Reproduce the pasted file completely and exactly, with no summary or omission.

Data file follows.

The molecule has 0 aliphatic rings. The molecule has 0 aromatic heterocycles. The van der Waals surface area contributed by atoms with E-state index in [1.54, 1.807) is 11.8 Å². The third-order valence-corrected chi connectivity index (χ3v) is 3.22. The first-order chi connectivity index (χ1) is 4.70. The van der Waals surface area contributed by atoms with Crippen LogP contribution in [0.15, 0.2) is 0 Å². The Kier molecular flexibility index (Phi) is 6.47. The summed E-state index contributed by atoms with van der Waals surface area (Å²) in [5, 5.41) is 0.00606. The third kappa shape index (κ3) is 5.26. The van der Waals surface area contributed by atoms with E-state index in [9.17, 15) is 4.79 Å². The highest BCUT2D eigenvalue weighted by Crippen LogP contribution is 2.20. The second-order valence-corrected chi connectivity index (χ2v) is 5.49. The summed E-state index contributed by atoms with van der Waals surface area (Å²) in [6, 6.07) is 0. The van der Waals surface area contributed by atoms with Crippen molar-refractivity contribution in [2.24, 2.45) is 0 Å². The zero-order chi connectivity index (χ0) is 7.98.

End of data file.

The molecule has 0 aliphatic rings. The molecule has 0 aromatic heterocycles. The van der Waals surface area contributed by atoms with E-state index in [1.54, 1.807) is 11.8 Å². The third-order valence-corrected chi connectivity index (χ3v) is 3.22. The first-order chi connectivity index (χ1) is 4.70. The van der Waals surface area contributed by atoms with Crippen LogP contribution in [0.15, 0.2) is 0 Å². The Kier molecular flexibility index (Phi) is 6.47. The summed E-state index contributed by atoms with van der Waals surface area (Å²) in [5, 5.41) is 0.00606. The third kappa shape index (κ3) is 5.26. The van der Waals surface area contributed by atoms with E-state index in [9.17, 15) is 4.79 Å². The highest BCUT2D eigenvalue weighted by Crippen LogP contribution is 2.20. The second-order valence-corrected chi connectivity index (χ2v) is 5.49. The summed E-state index contributed by atoms with van der Waals surface area (Å²) in [6, 6.07) is 0. The van der Waals surface area contributed by atoms with Crippen molar-refractivity contribution in [2.24, 2.45) is 0 Å². The zero-order chi connectivity index (χ0) is 7.98.